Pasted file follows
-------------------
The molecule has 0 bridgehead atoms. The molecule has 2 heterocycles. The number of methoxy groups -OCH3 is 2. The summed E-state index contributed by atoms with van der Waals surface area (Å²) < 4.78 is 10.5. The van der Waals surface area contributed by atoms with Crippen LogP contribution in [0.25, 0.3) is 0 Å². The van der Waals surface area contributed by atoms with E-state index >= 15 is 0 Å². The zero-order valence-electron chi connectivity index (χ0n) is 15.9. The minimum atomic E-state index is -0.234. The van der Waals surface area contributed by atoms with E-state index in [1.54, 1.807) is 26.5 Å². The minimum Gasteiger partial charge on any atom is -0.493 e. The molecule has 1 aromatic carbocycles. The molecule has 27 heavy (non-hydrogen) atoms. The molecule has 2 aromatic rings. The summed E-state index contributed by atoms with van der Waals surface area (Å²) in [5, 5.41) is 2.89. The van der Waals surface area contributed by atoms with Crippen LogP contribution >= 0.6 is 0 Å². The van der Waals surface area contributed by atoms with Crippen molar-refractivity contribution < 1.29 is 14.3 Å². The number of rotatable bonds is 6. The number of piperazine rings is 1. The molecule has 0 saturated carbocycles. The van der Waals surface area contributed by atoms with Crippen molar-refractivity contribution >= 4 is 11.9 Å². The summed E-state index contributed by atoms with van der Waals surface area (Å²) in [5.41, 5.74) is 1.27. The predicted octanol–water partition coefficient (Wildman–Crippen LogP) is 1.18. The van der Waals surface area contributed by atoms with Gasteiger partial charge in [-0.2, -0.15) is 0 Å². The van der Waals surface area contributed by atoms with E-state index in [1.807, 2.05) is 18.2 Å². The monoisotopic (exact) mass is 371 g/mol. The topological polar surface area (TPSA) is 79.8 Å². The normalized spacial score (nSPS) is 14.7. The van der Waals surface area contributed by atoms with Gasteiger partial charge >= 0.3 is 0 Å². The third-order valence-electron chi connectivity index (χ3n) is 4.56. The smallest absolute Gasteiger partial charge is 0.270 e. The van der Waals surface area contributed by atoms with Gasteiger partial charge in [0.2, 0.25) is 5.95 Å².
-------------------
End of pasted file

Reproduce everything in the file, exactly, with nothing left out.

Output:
The molecule has 0 bridgehead atoms. The molecule has 2 heterocycles. The number of methoxy groups -OCH3 is 2. The summed E-state index contributed by atoms with van der Waals surface area (Å²) < 4.78 is 10.5. The van der Waals surface area contributed by atoms with Crippen LogP contribution in [0.25, 0.3) is 0 Å². The van der Waals surface area contributed by atoms with E-state index >= 15 is 0 Å². The zero-order valence-electron chi connectivity index (χ0n) is 15.9. The minimum atomic E-state index is -0.234. The van der Waals surface area contributed by atoms with E-state index in [1.54, 1.807) is 26.5 Å². The minimum Gasteiger partial charge on any atom is -0.493 e. The molecule has 1 aromatic carbocycles. The molecule has 27 heavy (non-hydrogen) atoms. The molecule has 2 aromatic rings. The summed E-state index contributed by atoms with van der Waals surface area (Å²) in [5, 5.41) is 2.89. The van der Waals surface area contributed by atoms with Crippen LogP contribution >= 0.6 is 0 Å². The van der Waals surface area contributed by atoms with Crippen molar-refractivity contribution < 1.29 is 14.3 Å². The number of rotatable bonds is 6. The number of piperazine rings is 1. The molecule has 0 saturated carbocycles. The van der Waals surface area contributed by atoms with Crippen molar-refractivity contribution >= 4 is 11.9 Å². The summed E-state index contributed by atoms with van der Waals surface area (Å²) in [5.41, 5.74) is 1.27. The predicted octanol–water partition coefficient (Wildman–Crippen LogP) is 1.18. The van der Waals surface area contributed by atoms with Gasteiger partial charge in [-0.2, -0.15) is 0 Å². The van der Waals surface area contributed by atoms with E-state index in [1.807, 2.05) is 18.2 Å². The monoisotopic (exact) mass is 371 g/mol. The topological polar surface area (TPSA) is 79.8 Å². The normalized spacial score (nSPS) is 14.7. The van der Waals surface area contributed by atoms with Gasteiger partial charge >= 0.3 is 0 Å². The third-order valence-electron chi connectivity index (χ3n) is 4.56. The smallest absolute Gasteiger partial charge is 0.270 e. The van der Waals surface area contributed by atoms with Gasteiger partial charge in [0.2, 0.25) is 5.95 Å².